20 TRINITY ST, HERNE BAY
Keeping the good aspects of a villa while not being constrained by them was Caitlin and Michael Wright's objective when they set out on this renovation project in Herne Bay's Trinity St.
With that brief in place, architect Darren Jessop drew up plans allowing usable spaces and good flow while retaining the villa's wide hallways and character features.
The couple bought the early 1900s villa in 2003. "It appealed because it was elevated, an old villa, and had lots of potential. It had been in the same family for 40 years," explains Caitlin.
"We like the area because you're within walking distance of the Ponsonby and Herne Bay shops. And there is a good atmosphere, lots of families with young children, and good schools."
They added the kitchen, dining and lounge at the rear of the house and kept the 3.3 stud throughout for a sense of continuity.
"We did it in two stages. The first in 2005. Then we waited and saved and did the big renovation at the end of 2007."
The second stage included top-end specs, a zoned sound system and automation for just about everything including setting the bath to fill to a specified level, as well as safety features for younger children.
"I like the good use of space," says Caitlin, "and it has clean and modern lines while still being a villa."
White decor was chosen for its aesthetics and practicality. "I feel white is much easier to keep clean. And I wanted it to have a resort feel, to be a calm place when I walked in."
That is certainly the feeling Caitlin and Michael's home conveys, from the moment you come on to the veranda, passing the garden's white camellias. The front door, with pretty-in-pink stained glass above, opens to the hallway with blonded rimu floors, bedrooms leading off each side.
The main bedroom accesses the front veranda through French doors and lockable plantation shutters, allowing fresh air in without compromising security. In the en suite, Caitlin indulged in Italian mosaic tiles and a floor-to-ceiling glass panel for the shower.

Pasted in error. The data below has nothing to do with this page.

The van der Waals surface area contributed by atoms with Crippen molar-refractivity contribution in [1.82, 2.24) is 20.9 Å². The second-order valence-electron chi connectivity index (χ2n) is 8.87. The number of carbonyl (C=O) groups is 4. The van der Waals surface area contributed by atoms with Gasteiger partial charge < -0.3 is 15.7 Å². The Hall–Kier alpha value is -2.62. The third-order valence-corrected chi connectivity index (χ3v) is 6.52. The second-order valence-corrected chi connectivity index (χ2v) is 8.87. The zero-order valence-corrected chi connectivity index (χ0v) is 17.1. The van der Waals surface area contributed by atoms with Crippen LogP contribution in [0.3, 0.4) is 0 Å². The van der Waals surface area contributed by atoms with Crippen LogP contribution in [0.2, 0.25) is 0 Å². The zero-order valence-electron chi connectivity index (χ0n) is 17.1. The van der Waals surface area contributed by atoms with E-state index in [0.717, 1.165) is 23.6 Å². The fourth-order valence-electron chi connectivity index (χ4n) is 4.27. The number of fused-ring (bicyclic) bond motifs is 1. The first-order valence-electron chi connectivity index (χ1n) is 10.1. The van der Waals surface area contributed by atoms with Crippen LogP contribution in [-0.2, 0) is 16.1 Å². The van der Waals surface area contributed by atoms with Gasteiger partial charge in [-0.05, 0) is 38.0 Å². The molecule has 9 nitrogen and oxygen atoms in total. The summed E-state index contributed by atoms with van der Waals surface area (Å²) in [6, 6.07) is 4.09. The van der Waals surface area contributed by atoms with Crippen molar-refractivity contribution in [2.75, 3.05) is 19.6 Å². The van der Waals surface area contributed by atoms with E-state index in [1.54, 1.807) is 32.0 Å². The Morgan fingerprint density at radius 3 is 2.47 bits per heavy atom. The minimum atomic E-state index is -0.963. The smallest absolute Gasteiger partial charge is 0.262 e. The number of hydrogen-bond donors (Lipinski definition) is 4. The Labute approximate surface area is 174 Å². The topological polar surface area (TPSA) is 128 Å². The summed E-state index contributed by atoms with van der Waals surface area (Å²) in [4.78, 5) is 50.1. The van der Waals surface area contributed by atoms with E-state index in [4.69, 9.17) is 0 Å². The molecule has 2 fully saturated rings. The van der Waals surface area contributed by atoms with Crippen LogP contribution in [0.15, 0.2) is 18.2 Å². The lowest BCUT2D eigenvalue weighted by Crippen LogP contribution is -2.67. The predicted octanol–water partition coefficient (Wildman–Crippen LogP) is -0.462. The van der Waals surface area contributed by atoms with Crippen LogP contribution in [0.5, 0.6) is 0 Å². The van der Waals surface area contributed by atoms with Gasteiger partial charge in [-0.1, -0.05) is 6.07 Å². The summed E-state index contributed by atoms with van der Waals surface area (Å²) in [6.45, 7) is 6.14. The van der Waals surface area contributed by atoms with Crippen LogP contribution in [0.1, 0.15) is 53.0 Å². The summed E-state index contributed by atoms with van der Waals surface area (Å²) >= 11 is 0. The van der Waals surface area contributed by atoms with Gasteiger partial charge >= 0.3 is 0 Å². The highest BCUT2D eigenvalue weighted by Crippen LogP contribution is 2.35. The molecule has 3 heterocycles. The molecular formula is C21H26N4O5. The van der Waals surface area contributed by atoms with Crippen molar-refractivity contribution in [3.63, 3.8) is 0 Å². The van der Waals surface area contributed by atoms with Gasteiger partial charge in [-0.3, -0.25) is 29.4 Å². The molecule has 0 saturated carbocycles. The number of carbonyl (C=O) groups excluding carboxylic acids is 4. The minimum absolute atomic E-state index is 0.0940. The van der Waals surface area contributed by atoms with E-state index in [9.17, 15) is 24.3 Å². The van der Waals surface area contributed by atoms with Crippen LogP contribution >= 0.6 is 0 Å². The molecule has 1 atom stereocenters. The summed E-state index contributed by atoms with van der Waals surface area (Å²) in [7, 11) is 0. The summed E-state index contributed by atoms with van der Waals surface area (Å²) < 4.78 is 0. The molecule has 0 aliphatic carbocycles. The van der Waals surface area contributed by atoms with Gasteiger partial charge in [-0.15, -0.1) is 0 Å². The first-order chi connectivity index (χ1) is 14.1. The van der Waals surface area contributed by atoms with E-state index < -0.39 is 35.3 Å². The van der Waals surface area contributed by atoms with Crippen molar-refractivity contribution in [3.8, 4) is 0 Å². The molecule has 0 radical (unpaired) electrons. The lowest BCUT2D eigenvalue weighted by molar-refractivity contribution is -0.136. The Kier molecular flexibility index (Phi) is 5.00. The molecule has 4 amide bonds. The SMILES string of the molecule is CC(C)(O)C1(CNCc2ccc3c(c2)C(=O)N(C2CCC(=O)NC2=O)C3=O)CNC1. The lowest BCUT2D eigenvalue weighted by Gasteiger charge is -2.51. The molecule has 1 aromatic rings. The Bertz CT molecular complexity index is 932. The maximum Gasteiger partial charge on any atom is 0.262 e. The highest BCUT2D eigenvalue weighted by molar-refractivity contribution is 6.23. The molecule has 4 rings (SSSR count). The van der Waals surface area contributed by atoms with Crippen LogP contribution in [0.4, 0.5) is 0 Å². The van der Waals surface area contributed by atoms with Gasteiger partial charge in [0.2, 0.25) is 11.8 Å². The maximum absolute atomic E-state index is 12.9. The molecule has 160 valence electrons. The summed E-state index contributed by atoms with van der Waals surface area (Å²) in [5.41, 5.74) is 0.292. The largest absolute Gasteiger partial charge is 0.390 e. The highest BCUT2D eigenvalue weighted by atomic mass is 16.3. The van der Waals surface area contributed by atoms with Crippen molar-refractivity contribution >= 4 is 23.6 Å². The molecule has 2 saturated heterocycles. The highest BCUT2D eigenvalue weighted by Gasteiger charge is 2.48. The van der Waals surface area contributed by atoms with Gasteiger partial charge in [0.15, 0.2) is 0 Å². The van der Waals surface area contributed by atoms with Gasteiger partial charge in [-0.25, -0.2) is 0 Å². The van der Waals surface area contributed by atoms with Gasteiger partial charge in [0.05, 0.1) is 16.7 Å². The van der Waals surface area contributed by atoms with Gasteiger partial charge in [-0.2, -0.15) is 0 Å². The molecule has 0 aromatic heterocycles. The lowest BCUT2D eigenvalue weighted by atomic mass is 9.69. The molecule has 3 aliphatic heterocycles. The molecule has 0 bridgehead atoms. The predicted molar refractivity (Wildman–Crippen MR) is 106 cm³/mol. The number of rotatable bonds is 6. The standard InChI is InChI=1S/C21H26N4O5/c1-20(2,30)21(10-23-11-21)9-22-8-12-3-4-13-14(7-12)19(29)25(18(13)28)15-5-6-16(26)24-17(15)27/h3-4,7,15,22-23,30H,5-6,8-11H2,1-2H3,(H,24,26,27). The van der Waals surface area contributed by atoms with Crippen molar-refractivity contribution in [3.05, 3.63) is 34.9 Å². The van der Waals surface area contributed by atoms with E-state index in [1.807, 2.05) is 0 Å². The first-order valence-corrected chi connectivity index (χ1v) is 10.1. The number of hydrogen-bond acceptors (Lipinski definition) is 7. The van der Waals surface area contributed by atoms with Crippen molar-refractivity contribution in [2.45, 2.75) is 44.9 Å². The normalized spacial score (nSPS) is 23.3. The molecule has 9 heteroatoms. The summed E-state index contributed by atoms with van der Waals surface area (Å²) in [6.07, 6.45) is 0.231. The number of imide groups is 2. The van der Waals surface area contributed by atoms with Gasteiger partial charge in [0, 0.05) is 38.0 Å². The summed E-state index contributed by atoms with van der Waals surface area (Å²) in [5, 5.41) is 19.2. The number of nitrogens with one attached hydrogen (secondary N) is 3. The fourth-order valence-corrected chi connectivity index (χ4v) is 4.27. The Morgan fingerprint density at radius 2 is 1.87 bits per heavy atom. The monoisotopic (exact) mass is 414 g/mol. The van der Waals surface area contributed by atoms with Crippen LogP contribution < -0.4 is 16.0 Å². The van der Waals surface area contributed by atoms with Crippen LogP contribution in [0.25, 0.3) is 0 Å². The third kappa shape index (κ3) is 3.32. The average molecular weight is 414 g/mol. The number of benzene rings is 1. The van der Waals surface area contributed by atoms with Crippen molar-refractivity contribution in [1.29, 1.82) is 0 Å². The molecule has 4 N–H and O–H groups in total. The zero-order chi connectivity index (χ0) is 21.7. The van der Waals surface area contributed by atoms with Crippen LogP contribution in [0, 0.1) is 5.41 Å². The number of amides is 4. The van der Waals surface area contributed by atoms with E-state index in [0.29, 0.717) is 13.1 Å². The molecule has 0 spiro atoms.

Isabella, 9, Madeleine, 8, and Francesca, 5, all have a room each, and there is the family bathroom at the end of the hallway just before the open plan area of kitchen, dining and the lounge.
The kitchen is probably the area of the house Caitlin will miss most when they sell. "I really like cooking and, even after five years, it's still a perfect kitchen."
Built by Customtone Kitchens of Otorohanga, its understated design includes a moving corner pantry, soft closing drawers and integrated appliances ... Brandt induction cooktop, Bosch oven, microwave and icemaker fridge/freezer and Asko dishwasher.
The wall next to the kitchen is distinctive with its black and white wallpaper, and a cavity slider allows the lounge to be shut off from the dining and kitchen. This area opens out through stacking, sliding doors to the lawn and gas-heated 8m x 4m and 2m deep pool. "That was the best thing we ever did. It means our girls' friends come to our house to play," says Caitlin.
This appealing villa has served this growing family well but now they are selling because they have another do-up project planned. "A bigger house for the next 10 years."
Caitlin imagines their villa will appeal to two types of buyers. "One is a family like us who will love it, like we have, for its good use of space, the pool and that it is a good entertaining house. Or older couples because it is a good lock-and-leave home, great for entertaining and private, and everything has been done."